Over on Outbreak H5N1 I write:
The Public Library of Science has a study of the way in which avian influenza could spread globally, in the event that the limited human-to-human transmission becomes a pandemic.
Here are my conclusions and tips on what to do, for now:
That said, the important data from this study:
1) a vaccine is likely to take eight months to prepare from the moment the virus transmits rapidly from human-to-human;
2) strategies involving the deployment in early-affected regions or countries (if international co-operation doesn’t break down, which would neither be surprising nor entirely blameworthy) of antivirals like Tamiflu (oseltamivir), should slow down the spread of the virus by up to a year.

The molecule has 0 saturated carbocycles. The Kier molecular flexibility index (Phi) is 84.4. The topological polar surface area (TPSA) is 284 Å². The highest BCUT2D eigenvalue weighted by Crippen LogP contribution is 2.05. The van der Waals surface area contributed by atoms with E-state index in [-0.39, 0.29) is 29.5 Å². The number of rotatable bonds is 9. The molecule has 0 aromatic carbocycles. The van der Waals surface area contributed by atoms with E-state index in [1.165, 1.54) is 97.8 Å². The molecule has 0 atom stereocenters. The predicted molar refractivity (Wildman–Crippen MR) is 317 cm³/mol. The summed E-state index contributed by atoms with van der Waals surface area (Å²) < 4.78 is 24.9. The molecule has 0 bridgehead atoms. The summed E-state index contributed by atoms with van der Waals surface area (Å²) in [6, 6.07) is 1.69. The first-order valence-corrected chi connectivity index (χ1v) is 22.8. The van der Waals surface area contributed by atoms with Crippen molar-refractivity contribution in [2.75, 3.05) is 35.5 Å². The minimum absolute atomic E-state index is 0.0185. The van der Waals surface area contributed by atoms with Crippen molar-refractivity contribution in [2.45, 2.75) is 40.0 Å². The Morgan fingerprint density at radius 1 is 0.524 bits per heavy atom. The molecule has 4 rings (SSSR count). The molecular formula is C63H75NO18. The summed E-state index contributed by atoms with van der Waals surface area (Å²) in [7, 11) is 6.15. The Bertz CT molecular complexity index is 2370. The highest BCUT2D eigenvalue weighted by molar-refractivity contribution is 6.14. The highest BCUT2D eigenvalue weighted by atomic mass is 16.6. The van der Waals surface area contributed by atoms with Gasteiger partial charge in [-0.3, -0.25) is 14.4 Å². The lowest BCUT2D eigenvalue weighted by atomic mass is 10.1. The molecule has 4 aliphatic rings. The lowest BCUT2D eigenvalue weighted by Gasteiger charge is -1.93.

On an individual basis, locate a secure supply of antivirals now. You can expect public health authorities to use whatever powers they have to grab private supplies if a pandemic is announced. Keep an eye on this link, the World Health Organization’s pandemic alert bulletin. If it rises from 3 to 4, I shall buy an antiviral injection within the week.
Until then, I am keeping an eye out for new treatments and the spread of H5N1, but not worrying about it. Other than a few precautions if traveling to countries that are currently affected by bird flu, there is no cause for alarm at this time.